Blackmorn was consumed by his jealousy of the young King Idris. That was it, thought Learmouth, it would have something to do with his hatred of the King. Learmouth stood back and looked again, going over every inch, still nothing, growing more and more exasperated he pondered again and again. Then he saw it, the Kings’ coat of arms, beautifully carved, coloured and painted centred on the top shelf of each bookcase! Blackmorn would never have allowed this in any of his Manors or Castles, thought Learmouth. He examined them closely, too far apart to be used together, and Blackmorn would never trust anyone with this knowledge not even the Crone . I wonder, he thought after a good time had passed without result. He pressed one of the small embossed intricately carved coats of arms with his thumb and turned it upside down, it clicked with a dull metallic sound, instantly he went to the other; this turn was no good, so he tried the other way, and click, the floor board nearest to the fireplace slid underneath the hearth.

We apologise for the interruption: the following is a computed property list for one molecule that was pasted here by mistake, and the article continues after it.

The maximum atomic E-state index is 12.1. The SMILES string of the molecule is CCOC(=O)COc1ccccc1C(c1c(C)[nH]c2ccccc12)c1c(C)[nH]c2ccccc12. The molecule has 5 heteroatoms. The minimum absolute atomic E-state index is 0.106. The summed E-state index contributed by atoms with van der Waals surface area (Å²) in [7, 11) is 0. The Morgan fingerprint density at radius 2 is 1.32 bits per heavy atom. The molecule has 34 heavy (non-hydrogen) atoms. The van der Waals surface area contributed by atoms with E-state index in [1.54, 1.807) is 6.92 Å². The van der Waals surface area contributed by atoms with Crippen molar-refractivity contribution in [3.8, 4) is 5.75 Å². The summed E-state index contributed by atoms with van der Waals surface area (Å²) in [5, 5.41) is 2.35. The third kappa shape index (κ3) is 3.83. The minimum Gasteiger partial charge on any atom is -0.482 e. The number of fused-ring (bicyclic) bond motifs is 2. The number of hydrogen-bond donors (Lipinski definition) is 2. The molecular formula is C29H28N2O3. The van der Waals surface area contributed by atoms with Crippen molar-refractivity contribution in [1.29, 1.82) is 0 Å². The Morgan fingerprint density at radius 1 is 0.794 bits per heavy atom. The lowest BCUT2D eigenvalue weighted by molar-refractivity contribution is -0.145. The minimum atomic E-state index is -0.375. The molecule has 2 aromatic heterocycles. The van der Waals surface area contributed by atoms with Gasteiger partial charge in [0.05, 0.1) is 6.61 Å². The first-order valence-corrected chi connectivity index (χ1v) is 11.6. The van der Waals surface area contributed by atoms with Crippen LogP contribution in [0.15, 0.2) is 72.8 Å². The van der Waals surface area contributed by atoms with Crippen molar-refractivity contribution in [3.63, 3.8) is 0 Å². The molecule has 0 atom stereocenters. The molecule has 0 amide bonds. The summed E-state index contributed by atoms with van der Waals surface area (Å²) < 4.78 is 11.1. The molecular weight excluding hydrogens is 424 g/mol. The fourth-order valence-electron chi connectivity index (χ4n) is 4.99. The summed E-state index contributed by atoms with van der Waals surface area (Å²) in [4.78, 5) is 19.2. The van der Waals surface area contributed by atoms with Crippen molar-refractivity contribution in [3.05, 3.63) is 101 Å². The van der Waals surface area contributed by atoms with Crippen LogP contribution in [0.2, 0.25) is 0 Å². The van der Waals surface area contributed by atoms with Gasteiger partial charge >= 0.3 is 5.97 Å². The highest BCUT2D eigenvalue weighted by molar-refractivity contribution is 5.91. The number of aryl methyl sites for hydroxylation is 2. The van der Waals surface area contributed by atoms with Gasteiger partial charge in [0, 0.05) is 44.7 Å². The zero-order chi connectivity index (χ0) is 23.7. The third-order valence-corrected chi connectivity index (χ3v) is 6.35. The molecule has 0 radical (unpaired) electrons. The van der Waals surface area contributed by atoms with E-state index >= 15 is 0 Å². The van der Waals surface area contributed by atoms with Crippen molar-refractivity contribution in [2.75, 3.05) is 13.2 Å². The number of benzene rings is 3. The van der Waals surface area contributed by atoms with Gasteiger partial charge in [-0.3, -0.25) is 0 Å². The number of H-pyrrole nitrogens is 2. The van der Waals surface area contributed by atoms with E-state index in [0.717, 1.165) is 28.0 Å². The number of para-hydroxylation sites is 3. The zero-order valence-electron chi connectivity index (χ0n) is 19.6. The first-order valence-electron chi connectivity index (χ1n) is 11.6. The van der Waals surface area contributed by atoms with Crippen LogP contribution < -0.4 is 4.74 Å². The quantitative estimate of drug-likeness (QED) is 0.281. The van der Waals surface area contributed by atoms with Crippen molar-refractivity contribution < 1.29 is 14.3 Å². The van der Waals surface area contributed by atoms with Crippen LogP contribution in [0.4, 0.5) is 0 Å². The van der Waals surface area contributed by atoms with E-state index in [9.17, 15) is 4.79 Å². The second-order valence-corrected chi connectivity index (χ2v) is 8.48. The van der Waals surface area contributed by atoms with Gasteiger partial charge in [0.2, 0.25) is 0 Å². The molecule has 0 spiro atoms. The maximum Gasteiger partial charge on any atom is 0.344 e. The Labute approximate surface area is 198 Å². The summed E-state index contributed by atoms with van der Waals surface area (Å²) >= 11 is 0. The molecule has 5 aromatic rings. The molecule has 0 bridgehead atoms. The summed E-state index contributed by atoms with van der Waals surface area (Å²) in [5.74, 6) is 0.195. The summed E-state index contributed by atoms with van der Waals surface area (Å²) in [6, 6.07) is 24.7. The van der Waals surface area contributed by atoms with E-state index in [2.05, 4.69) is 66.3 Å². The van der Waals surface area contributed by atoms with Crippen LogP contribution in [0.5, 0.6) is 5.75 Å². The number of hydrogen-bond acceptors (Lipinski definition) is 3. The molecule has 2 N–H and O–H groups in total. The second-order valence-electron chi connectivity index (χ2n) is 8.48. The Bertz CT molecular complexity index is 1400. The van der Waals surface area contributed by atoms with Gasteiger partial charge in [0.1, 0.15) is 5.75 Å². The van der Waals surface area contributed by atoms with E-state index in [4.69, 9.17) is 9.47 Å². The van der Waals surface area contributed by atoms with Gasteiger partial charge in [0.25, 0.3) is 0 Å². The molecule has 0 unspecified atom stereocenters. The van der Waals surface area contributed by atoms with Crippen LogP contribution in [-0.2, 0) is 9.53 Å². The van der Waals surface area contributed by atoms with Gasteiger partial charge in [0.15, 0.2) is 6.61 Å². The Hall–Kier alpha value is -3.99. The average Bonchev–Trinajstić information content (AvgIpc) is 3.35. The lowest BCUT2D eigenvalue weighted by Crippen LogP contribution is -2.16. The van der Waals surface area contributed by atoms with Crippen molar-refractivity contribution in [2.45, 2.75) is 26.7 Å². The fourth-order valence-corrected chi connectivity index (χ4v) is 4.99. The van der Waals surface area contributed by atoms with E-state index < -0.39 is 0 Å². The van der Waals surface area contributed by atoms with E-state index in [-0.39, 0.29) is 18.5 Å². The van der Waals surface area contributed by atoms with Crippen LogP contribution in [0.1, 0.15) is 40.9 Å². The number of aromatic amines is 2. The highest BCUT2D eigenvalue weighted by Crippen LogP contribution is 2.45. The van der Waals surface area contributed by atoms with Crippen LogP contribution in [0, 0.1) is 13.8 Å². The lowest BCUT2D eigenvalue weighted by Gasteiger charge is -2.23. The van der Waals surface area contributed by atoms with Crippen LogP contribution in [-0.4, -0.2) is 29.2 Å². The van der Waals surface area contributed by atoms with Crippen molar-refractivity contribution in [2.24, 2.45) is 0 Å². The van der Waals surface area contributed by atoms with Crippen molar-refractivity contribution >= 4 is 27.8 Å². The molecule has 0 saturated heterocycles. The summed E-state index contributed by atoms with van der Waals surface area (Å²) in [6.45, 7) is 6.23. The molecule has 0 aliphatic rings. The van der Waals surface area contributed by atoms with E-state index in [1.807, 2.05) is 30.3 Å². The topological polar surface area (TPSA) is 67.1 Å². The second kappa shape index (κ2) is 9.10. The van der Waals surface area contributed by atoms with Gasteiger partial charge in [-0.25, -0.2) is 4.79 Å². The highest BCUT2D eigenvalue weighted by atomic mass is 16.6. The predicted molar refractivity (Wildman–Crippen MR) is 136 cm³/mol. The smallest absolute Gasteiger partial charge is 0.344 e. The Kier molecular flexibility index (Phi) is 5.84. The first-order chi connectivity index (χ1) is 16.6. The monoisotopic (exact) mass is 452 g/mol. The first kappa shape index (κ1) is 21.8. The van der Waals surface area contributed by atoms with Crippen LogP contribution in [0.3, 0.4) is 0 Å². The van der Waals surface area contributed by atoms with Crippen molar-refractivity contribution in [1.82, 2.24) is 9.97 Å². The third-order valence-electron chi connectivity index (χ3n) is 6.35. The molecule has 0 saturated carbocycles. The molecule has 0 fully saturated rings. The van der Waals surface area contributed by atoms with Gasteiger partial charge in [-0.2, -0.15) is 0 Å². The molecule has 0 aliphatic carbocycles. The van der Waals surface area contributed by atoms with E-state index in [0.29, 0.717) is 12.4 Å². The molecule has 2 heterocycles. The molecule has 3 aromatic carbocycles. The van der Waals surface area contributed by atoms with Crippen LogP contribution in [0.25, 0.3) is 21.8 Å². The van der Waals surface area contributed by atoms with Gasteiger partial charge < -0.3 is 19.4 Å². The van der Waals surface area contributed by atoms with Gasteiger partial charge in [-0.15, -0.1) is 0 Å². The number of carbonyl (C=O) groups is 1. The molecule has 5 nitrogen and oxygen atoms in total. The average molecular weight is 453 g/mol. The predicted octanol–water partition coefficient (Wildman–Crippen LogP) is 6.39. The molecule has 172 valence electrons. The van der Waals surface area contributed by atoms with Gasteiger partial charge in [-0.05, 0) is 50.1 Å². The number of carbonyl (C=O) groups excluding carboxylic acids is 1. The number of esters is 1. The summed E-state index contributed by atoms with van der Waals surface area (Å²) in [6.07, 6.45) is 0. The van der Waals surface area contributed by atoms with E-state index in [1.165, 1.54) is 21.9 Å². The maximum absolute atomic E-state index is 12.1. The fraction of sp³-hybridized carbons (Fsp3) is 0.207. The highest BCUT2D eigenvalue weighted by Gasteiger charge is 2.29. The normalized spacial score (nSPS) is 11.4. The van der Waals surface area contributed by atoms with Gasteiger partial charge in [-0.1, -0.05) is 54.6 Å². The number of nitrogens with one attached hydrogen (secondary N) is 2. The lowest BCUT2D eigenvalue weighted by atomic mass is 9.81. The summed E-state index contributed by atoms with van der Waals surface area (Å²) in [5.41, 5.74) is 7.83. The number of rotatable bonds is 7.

The oaken casket, covered in dust, lay exactly where it had been for the last twenty year; clever little twist, thought Learmouth, the little insult of the upside down royal coat of arms known only to those clever enough, and of course Blackmorn at the beginning of his madness.
Learmouth lifted the casket from its hiding place and wrapped it in his cloak. The candle in the lantern guttering, Learmouth turned the embossed wooden coats of arms the right way up and the floor board slid back into place. The candle light guttered and died, as he crossed the kitchen in darkness Learmouth felt with his feet his way forward to the door, once outside there was just enough moonlight to lock the door with his lock- picking tool and to see the way back to his wagon and camp site.
Once there, quiet as a dormouse, he stowed the oaken casket between the wool bales and hid it from view. Learmouth’s curiosity was on fire, desperate to know the contents of the casket. But no, he had waited, plotted and schemed for twenty years, he could wait a little longer; he would return directly to the Admirals Halt and only then in the safety of his room would he open the oaken casket.